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Readers,

This is the column that started what would become 99 columns in 2015 (some you’ve not seen yet) for CandysDirt.com.  I’ve been frequently asked how I got started.  It’s simple … revenge!  After attending a particularly egregious HOA meeting, I penned a screed to Candy detailing the insanity of the building I lived in.  Of course she jumped at the chance to “out” some craziness.  By morning, I’d had a rethink about shooting myself in the foot (as you do) and said, perhaps there’s more to me than a one-hit-wonder.  She agreed to give me a shot.

For this first column, I was especially touched by Fabian Hernandez’ comment, “it’s like an accessory you didn’t even know was missing.”

Enjoy.  And here’s to another 99 in 2016!

Jon

 

 

Jon Anderson

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Beat Unit 505 Ext

The day is coming in which internet access will be included in a building’s utilities, and that has a lot to do with the FCC’s ruling on Net Neutrality, says Jon Anderson.

By Jon Anderson
Special Contributor

Much has been written and said about the argument that internet access, like electricity, is a utility and should be regulated as such. It forms the basis of the argument for “net-neutrality” that the FCC has been contemplating and approved rules to stop internet providers from messing up the status quo. Admittedly “net neutrality” is an odd phrase that means the internet should stay as it has always been, unhindered by sponsorship with every site being carried with equal “best-speed” – like the electricity in your home where you don’t pay more for freezing food than you do to dry your hair.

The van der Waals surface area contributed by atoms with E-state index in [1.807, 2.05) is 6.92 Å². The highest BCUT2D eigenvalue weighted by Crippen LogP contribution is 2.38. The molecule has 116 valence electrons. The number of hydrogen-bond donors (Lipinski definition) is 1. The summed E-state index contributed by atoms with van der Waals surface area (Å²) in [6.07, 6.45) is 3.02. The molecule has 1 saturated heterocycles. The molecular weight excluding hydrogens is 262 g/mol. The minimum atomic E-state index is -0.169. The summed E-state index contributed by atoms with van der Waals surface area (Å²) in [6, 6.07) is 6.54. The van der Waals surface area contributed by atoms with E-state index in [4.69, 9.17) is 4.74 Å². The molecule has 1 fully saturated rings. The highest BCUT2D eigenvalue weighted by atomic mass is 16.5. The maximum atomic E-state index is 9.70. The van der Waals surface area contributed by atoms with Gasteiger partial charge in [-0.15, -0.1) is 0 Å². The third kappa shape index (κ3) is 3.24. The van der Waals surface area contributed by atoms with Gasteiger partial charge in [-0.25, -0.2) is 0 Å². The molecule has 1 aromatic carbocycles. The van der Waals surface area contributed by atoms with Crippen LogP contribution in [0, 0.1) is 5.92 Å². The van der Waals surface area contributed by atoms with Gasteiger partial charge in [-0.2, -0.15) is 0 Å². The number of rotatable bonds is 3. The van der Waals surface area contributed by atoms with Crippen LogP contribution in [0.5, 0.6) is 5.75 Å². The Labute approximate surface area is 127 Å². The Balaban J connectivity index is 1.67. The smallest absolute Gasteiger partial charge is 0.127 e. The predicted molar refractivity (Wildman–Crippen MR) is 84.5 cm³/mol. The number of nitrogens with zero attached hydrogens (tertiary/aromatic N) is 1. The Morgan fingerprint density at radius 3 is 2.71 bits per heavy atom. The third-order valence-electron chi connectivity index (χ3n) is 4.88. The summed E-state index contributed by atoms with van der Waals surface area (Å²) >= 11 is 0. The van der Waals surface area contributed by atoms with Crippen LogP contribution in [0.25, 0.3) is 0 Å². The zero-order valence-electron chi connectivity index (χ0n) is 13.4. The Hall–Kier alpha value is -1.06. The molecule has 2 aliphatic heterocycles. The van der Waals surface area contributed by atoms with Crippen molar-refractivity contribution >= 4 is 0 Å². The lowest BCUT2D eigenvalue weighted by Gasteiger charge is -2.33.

I’ve sat in rooms and listened to global telecom company leadership read from the same PR hymnal about how they’re NOT a utility … and it’s obvious even they don’t believe it.  But they’re (surprise!) greedy and not happy providing “plumbing” without skimming more off the top.  The 97 percent profit margins reportedly generated aren’t enough.

What’s all this to do with real estate?  Because just as homes are expected to have water, electricity, phone and television services, there is an expectation for quality internet access, too. Not that long ago, I remember evaluating homes based on their proximity to an AT&T/SBC central office location, because the closer you were, the faster the DSL.

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